Correlations Developed
Freundlich Constants
K
1
(mg/g)
I1
I .3
7.29
0.46
0.6
11.95
0.50
(a,
The amount of metal ions adsorbed
is found to depend linearly on ( d d p ) for all
concentrationsof metal ions in the solution. This is given by Equation 5 below and also
shown in Figures 4 and 5 for Tea leaves/Pb (11) and BarWCr (VI), respectively.
83
D.P. Tiwari, D.N.Saksena and D.K.Singh
o
5
10 15
(Fil /ap1
20
25
Figure 4. Plots of (q), vs ( d d p )
for tea IeavedPb OI).
1000
-
800
-
V
20
30
Figure 5. Plots of (q),vs
(ddp)
0
10
4
for barWCr (W,).
The slope (s) was also found to change linwly with logc CAogiving the following
relationship (as shown in Figure 6) :
logc CA0= logc p + a s
... (6)
Therefore :
... (7)
s = 1/a ln(CA,/P)
substituting Is' in Equation (5) leads to the ciiipirical correlation :
(Q-
84
=
+
I
a In ('A,/
P 11 (ddp)
... (8)
Kinetics of aakorption of Pb(II) on used tea leaves ....
W Tea leaves/Pb
2
&-&
0
10
(ID
Bark / Cr ( V I I
20
S
Figure 6. Plots of logcCAo
vs S for tea lea\vs/ Pb
30
LO
(II) and barUCr (vl).
Values of the various constants are givcii in Table 4. Figure 7 shows a maxiiiiuiii
deviation of 210 percent for
and (%)..\,, values for tea leaves/Pb (11) and bark/Cr
(VI) systems.
(a,
Table 4. Values of constants in the correlation.
System
Initial
Concentration
of metal
ions
(mgn)
Tea
50-1000
leaves/Pb (11)
Bark/
Cr (VI)
50-1000
Adsorbbent
dosage
(!3m
Panicle
size
(aim)
1-3
2-10
4,
(mg)
Constants
a
(Perurn)
B
(mgn)
0.124.3
16.0
0.10
36.6
0.30-3.0
8.0
0.12
24.5
85
D.P.Tiwari, D.N.Saksena and D.K. Singh
900
-
800
-
700
-
600
-
+ x
+x
+
v
X
:500-
+
0
v
u
c
-82
x +'
Loo-
+\
200 so0
X
X+
+
'X
?p
Tea Icaves/Pb(II)
~ - B1
ark/Cr(VI)
x-$(
X.
v+
100
- #+
o#
1
I
I
I
1
I
I
I
I
Figure 7. Plots o/(q),,,, vs (q), for tea IwvedPb (11) and bark/(.:r(VI)
Conclusions
1.
2.
3.
4.
5.
6.
86
Tea leaves/Pb (II) and barWCr (VI)are effective adsorption systems for
wastewater treatment.
Formaldehyde and sulphuric acid lreatment of the adsorbents prevent their
colour leaking tendency in aqueous systems.
Adsorption kinetics shows the reaction to be of first-order reversible.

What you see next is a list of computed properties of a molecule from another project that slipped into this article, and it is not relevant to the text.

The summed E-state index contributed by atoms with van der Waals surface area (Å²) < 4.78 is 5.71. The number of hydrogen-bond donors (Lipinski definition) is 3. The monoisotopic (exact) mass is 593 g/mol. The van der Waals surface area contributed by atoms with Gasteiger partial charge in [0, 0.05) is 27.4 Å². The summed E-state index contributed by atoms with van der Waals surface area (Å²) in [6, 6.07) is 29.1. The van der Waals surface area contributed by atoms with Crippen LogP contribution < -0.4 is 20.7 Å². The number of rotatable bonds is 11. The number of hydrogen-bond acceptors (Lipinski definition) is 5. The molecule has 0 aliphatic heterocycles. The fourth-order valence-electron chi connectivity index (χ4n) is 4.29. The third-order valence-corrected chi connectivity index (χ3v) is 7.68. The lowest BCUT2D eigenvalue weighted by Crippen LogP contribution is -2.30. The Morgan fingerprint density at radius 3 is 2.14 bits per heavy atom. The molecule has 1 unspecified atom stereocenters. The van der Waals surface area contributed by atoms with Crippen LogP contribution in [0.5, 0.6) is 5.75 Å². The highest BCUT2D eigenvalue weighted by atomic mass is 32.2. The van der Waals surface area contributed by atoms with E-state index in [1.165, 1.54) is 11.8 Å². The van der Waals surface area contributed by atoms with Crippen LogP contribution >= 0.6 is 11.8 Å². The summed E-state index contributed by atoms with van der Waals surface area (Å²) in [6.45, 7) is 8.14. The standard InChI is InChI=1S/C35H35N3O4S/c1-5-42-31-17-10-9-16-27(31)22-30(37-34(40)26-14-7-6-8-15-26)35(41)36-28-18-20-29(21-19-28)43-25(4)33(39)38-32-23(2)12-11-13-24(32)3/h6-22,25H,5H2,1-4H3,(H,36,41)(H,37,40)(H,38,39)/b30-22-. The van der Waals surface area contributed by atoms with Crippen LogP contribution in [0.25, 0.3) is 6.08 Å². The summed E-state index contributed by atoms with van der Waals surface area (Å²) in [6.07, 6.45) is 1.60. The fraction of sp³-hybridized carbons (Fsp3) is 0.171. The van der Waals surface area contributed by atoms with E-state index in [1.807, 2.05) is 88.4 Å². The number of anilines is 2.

Adsorption follows both the Langiiiuir and Freundlich isotherm equations.
Effective adsorption parameters ( CAo,m and dp) are correlated to give the
amount of metal ions adsorbed at cquilibrium.
A maximum deviation of 510 percciit in (qJ- and (Q, for tea leaves/Pb (11)
and barWCr (VI) is observed.
Kinetics of adsorption of Pb(II) on used tea leaves ....
Acknowledgement
Finaricial assistance provided by Ministv of Human Resource and Development.
GovernmentofIndia; and researchfacilitiesprovided by theDirector, H.B. Technological
Institute, Kanpur are gratefully acknowledged.
Notations
Initial concentration of metal ion i n solution (mg/l)
Concentration of metal ion in solution at any time (mg/l)
Equilibrium concentration of metiil ion in solution (mg/l)
Equilibrium concentration of metiil ion on the sorbent
Fractional conversion of metal ion
Fractional conversion of metal ion at equilibrium
First order forward rate constant (inin-')
First order backward rate constant (inin-')
Equilibrium constant (mid)
Amount of metal ions adsorbed at equilibrium (mg/g)
Langmuir constant (nig/g)
Langmuir constant (Vg)
Freundlich constant (mg/g)
Freundlich constant
Amount of metal ions adsorbed, dcrermined esperimentally (mg)
Value of intercept in plot of (e),, \ s. ( d d p ) (mg)
Adsorbent dosage (g/l)
Average particle &a (mm)
Slope of plot (qJ, vs ( d d p ) (mg/g I mm)
A constant in plot logc CAovs s (n@)
A constant in plot logc CAovs s (g/iiig/Vmm)
Amount of metal ions adsorbed, dclermined fromcorrelation (mg)
(mu)
87
D.P.Tiwari, D.N.Saksena and D.K. Singh
References
1.
2.
3.
4.
5.
6.
7.
8.
9.
10.
1 1.
Sin& D.K.and Lal, J. 1992. Removal ofCr(M) f h r aqueous solutions wingwaste tea leaves carbon. Ind.
J. Environ. Health, 34,108-1 13.
Sin& D.K., Mishra, N.K. and Saksenp D.N. 1990. Ikmoval ofCr (Vl) kom aqueous solutions using low
cost sarbent. J. Institution of Engineers (India) Chari. Engg., 70,90-91.
Tan, T.C.. Chip C.K. and Teo, C.K. 1985. Uptake ol'metal ions by chemically treated human hair. Water
R-h,
19, 157-162.
Pan&, K.K.. Prasad, G . and Sin& V.N. 1984. Fly ;ash China clay for removal of Cr (VI)from aqueous
Solutions. Ind. J. Chem., 234,514-515.
Coupel, B.and Lalencette, J.M. 1976. The treatmelit of wastewaters with peat moss. Water Research, LO,
1071-1076.
Lamen, V.J. and Schirierup, H. 1981. The use of siriiw for removal of heavy metals from wastewaters. J.
Environ. Qual., 10, 188-193.
Sin& D.K.,Tiwari. D.P. and Saksena, D.N. 1993. Kcinoval ofCr(V1) by Man&era indica leaves. Pollution
R12,223-228.
Rowley, AG., Husband,F.M.and Cunningham AH. 1984. Mechanism of metal adsorption fiom aqueous
solutions by waste tyre mbber. Water Research, 18.981-984.
Sin& D.K.,Tewari, D.P. and Saksma, D.N. 1993. Rmoval of lead fram aqueous solutions by chemically
treated wed tea leaves. Ind J. Environ.. Health, 35. 169.177.
SinghD.K..Saksena,D.N.andTiwari,D.P. 1994. Removal ofCr(VI)ftomaqueoussolutions. Ind. J. Environ.
Health., 36.272-277.
bvenspiel 0..1972 Chemical Reaction Engineering. Indedition,p. 62, John Wiley &Sons, Inc., New Yo&.
-
Received: 15 February 1996 ;Accepledafier revision : 0 December 1996
88